In our view, there is a wide range of outcomes. Currently, Congress is trying to raise the debt ceiling in a bill combined with infrastructure spending. If Congress can reach a compromise and pass this bill, there could be a modest increase in corporate taxes to 25% from the current 21% rate and an increase for the top marginal tax bracket from 37% to 39.6% (pre-2017 level). From the market’s perspective, an increased corporate tax rate could be a modest headwind, although the increase is much smaller than what has been previously proposed, and we think it is at least partly priced in today.
While we have an optimistic outlook on the situation broadly, we anticipate some volatility in the short term. Indeed, if the government defaults temporarily, the “full faith and credit” of Treasury Bonds could be damaged. But we think that Congress will ultimately extend the debt ceiling suspension, thereby avoiding technical default of certain Treasury Bills and the negative reputational consequences.
The bottom line is that this remains a binary outcome and a moving target, like so many political situations. The shutdown/ceiling issue seems to crop up every 1-2 years and goes right to the deadline. The silver lining now is that one party can avoid these adverse outcomes without a bipartisan agreement, but the fracture within the Democratic Party has not made that easy.
In our view, an infrastructure and debt ceiling agreement should be a net positive for portfolios. A higher corporate tax rate could be a modest headwind for stocks, and an increase of only 4 percentage points is not overly burdensome. Additionally, the incremental spending programs may offset some concerns regarding less expanded government spending in 2022 versus 2021 (i.e., the “fiscal cliff”). We expect this will be a major story with twists and turns throughout October, potentially with some short-term volatility, but we do think it will be solved prior to a default.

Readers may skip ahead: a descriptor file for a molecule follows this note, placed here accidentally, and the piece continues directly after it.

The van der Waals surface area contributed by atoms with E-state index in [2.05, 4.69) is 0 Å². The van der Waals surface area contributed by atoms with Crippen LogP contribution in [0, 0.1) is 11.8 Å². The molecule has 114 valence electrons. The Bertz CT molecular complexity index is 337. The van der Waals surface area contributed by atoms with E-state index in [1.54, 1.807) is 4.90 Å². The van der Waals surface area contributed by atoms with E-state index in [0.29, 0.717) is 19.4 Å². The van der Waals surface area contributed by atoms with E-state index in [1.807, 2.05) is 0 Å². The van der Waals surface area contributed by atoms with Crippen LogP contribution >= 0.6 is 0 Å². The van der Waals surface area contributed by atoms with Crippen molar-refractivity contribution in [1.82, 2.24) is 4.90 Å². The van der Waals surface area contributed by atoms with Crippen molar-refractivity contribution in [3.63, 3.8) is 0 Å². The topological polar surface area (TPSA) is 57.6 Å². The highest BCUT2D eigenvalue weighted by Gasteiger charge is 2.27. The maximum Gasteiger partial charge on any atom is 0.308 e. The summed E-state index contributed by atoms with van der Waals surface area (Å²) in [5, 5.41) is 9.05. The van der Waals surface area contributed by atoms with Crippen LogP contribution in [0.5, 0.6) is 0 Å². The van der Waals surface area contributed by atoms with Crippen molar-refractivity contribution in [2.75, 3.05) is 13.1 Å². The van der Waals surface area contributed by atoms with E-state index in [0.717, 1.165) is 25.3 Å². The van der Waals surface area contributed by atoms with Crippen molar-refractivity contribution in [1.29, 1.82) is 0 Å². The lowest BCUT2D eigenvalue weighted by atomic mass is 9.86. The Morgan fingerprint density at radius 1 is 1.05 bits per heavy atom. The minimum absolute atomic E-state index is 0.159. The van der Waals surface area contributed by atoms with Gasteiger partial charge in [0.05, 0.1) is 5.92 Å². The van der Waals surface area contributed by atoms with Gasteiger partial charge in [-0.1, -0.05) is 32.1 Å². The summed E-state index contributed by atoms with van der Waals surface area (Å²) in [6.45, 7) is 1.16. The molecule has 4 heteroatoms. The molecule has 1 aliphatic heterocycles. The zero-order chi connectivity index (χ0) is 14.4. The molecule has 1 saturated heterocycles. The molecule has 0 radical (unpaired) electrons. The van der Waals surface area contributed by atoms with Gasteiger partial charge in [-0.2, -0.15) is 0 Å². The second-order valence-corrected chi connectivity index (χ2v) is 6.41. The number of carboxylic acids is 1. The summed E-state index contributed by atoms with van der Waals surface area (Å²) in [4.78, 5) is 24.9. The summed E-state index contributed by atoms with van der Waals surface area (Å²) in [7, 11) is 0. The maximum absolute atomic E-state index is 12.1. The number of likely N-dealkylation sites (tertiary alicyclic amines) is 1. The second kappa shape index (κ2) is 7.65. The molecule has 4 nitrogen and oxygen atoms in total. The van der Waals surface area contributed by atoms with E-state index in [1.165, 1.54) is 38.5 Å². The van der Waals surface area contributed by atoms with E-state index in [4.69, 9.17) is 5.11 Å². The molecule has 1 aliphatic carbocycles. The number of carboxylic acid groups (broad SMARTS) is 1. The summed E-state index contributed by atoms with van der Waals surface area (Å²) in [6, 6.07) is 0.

September ended the 7-month “winning streak” of positive monthly returns, with a pullback in global equity indices. There were several notable developments, including the Fed’s decision to begin tapering soon, the evolving Evergrande situation in China, and the moving target that is the debt ceiling.
We continue to closely watch the Federal Reserve’s actions regarding its dual mandate of employment and inflation. The U.S. economy still has room to add significant jobs, as payroll figures remain 4.5 million below pre-pandemic levels, but economic normalization has progressed enough to warrant tapering the bond-buying program. In China, the demise of the property developer Evergrande is unlikely to cause systemic issues, although we do think it could be a drag on growth. Lastly, while the debt ceiling remains a risk, Congress is very likely to solve the problem before having to default on obligations. Still, there could be some volatility in the near term.
While we have seen some volatility in recent weeks related to the developments discussed in this piece, we continue to believe that the U.S. economy is on solid footing. Both U.S. consumers and businesses remain extremely well-capitalized, which is likely to boost economic activity over the next 12 months. To be clear, risks remain as the COVID pandemic continues and upcoming events such as the debt ceiling create fresh uncertainty, but we advise our clients to stick to their financial plans and avoid emotional decisions when markets experience volatility.
 ABC News: “What the debt ceiling is, and why you should care about it”